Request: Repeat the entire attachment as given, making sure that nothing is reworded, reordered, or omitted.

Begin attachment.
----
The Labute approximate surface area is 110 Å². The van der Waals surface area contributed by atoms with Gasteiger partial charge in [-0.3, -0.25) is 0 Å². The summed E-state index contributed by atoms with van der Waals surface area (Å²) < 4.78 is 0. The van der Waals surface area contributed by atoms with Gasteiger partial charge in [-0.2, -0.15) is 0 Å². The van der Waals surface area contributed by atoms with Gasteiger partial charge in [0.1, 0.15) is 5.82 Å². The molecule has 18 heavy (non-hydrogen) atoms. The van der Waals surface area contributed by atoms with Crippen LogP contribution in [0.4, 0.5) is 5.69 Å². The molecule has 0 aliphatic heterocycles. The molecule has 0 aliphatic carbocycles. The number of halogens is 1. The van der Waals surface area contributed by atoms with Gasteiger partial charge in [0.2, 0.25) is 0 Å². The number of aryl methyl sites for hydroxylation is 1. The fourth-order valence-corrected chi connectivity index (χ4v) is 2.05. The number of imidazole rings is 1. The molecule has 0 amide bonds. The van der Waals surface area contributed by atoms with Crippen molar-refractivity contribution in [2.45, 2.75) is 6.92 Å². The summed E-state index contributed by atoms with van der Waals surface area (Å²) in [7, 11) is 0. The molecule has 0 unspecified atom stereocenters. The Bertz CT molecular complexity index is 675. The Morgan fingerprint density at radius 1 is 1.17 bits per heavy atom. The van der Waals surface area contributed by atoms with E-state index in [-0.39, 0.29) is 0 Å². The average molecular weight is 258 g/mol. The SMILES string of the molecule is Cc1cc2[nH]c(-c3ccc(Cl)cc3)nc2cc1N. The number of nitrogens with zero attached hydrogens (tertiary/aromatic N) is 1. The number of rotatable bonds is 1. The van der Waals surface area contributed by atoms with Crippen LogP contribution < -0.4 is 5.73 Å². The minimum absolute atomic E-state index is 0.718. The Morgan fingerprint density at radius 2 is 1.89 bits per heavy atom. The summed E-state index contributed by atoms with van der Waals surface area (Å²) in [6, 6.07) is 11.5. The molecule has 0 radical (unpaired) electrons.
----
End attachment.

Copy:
The Labute approximate surface area is 110 Å². The van der Waals surface area contributed by atoms with Gasteiger partial charge in [-0.3, -0.25) is 0 Å². The summed E-state index contributed by atoms with van der Waals surface area (Å²) < 4.78 is 0. The van der Waals surface area contributed by atoms with Gasteiger partial charge in [-0.2, -0.15) is 0 Å². The van der Waals surface area contributed by atoms with Gasteiger partial charge in [0.1, 0.15) is 5.82 Å². The molecule has 18 heavy (non-hydrogen) atoms. The van der Waals surface area contributed by atoms with Crippen LogP contribution in [0.4, 0.5) is 5.69 Å². The molecule has 0 aliphatic heterocycles. The molecule has 0 aliphatic carbocycles. The number of halogens is 1. The van der Waals surface area contributed by atoms with Gasteiger partial charge in [0.2, 0.25) is 0 Å². The number of aryl methyl sites for hydroxylation is 1. The fourth-order valence-corrected chi connectivity index (χ4v) is 2.05. The number of imidazole rings is 1. The molecule has 0 amide bonds. The van der Waals surface area contributed by atoms with Crippen molar-refractivity contribution in [2.45, 2.75) is 6.92 Å². The summed E-state index contributed by atoms with van der Waals surface area (Å²) in [7, 11) is 0. The molecule has 0 unspecified atom stereocenters. The Bertz CT molecular complexity index is 675. The Morgan fingerprint density at radius 1 is 1.17 bits per heavy atom. The van der Waals surface area contributed by atoms with E-state index in [-0.39, 0.29) is 0 Å². The average molecular weight is 258 g/mol. The SMILES string of the molecule is Cc1cc2[nH]c(-c3ccc(Cl)cc3)nc2cc1N. The number of nitrogens with zero attached hydrogens (tertiary/aromatic N) is 1. The number of rotatable bonds is 1. The van der Waals surface area contributed by atoms with Crippen LogP contribution < -0.4 is 5.73 Å². The minimum absolute atomic E-state index is 0.718. The Morgan fingerprint density at radius 2 is 1.89 bits per heavy atom. The summed E-state index contributed by atoms with van der Waals surface area (Å²) in [6, 6.07) is 11.5. The molecule has 0 radical (unpaired) electrons.